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Don’t wait for paid leave law to take effect; Engineer something better now

MICHELLE DeCARLO
MICHELLE DeCARLO

By Michelle DeCarlo

When former ASHRAE NY President Lorey Flick Roberts created the Women in Engineering Committee (WiE) her primary purpose was to keep women in the engineering field. One major issue at the forefront of WiE’s ongoing conversation is paid parental leave.

This discussion is not limited to women, however; many men with new or expanding families are also interested in and affected by this important topic.

While critics argue that paying for parental leave is an added burden to businesses, the numbers suggest otherwise. A few years after California instituted paid medical leave, 91 percent of employers surveyed said the policy either increased profits or had no effect, according to the Center for Economic and Policy Research.

The California survey also found that more than 95 percent of those who took a family leave returned to work at the end of the leave period, and more than four-fifths returned to the same employer they had worked for prior to the leave. These results just reinforce the simple fact that paid parental leave promotes employee retention with no negative effects on the company.

A new state law passed in April will mandate paid time off for employees to bond with a new child, including adopted and foster children. Beginning on January 1, 2018, employees in New York State are entitled to up to 8 weeks of paid leave a year. This increases to 10 weeks in 2019 and 2020, and to 12 weeks thereafter.

In 2018, a worker will receive 50 percent of his or her average weekly wages up to a cap that is equal to 50 percent of the statewide average weekly wage. This amount will increase over the following 3 years to 67 percent of the worker’s average weekly wages, capped at 67 percent of the statewide average weekly wage. It is important to note that compensation for engineering professionals is typically higher than average.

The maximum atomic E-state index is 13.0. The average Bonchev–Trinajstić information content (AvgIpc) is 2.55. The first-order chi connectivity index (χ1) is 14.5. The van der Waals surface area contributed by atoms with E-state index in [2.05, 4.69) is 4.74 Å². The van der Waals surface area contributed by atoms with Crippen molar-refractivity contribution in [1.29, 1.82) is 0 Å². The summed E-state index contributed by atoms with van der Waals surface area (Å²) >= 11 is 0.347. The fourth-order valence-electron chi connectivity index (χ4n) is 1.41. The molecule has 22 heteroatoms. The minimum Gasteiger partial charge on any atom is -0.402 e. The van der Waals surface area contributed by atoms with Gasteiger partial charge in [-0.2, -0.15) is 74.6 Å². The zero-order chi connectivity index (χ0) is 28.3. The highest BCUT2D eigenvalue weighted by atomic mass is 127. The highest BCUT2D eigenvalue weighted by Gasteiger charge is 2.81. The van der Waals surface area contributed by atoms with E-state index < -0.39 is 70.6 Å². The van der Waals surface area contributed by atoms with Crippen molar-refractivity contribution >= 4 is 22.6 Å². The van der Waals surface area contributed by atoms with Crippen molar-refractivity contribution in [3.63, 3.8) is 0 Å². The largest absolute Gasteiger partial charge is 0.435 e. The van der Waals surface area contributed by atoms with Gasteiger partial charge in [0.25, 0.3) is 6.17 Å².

New York’s Parental Leave Policy is more comprehensive than the Family Medical Leave Act (FMLA). This federal law requires companies larger than 50 employees to provide up to 12 weeks of unpaid, job-protected leave to eligible employees for incapacity due to pregnancy, prenatal medical care or childbirth, to care for the employee’s child after birth, or placement for adoption or foster care. 150916122957-new-parents-with-baby-780x439

The most obvious difference is that the New York policy is a paid leave policy, and it also does not exempt firms with fewer than 50 employees.

As a member of the Jaros, Baum & Bolles Incentives & Benefits Committee, I wrote a proposal for paid parental leave that was submitted for partnership consideration.

In March of this year, JB&B implemented this new parental leave policy for full-time employees who have been employed with the company for 3 years. With the goal of broadening access to parental leave benefits by older as well as same-sex couples, the firm decided to include adoption and surrogacy.

For example, a man in a same-sex relationship could qualify under the maternity clause when adopting or using a surrogate. Similarly, a female in a same-sex relationship could access the paternity benefit. For maternity leave, including adoption and surrogacy, we now provide 7 weeks of full salary, paid through short-term disability, where applicable, with the remainder of the salary supplemented by the firm. For paternity leave, we provide 2 weeks of full salary.

JB&B is the exception to the rule. According to a survey of ASHRAE NY member companies, very few offer any form of paid parental leave.

At a time when finding qualified staff is often difficult, all professional service firms should be thinking and talking about how we can better support our employees.

The forthcoming New York State benefit is a momentous step in the right direction, but it may still fall short of adequately supporting professional engineers. This is because the wage caps included in the law are likely to limit their pay to an insufficient fraction of their normal rate.

Firms should not wait for the new law to go into effect, nor should our industry accept its provisions as the absolute best we can do for our people. In the interest of hiring and retaining the most qualified and talented staff – be they women or men – every firm should support new parents by offering an appropriate amount of financial and job security through a forward-looking parental leave policy.

With enactment of the new state law still nearly two years away, ASHRAE NY recommends that firms take the initiative and promptly institute a parental leave policy that at least equals the stipulations of the impending legislation. Statistics and experience show that it’s the right move to make, not only for the good of employees, but for the firm’s bottom line.

Michelle M. DeCarlo serves as an Associate at Jaros, Baum & Bolles. She a licensed Professional Engineer in the State of New York and a LEED Accredited Professional BD+C. 

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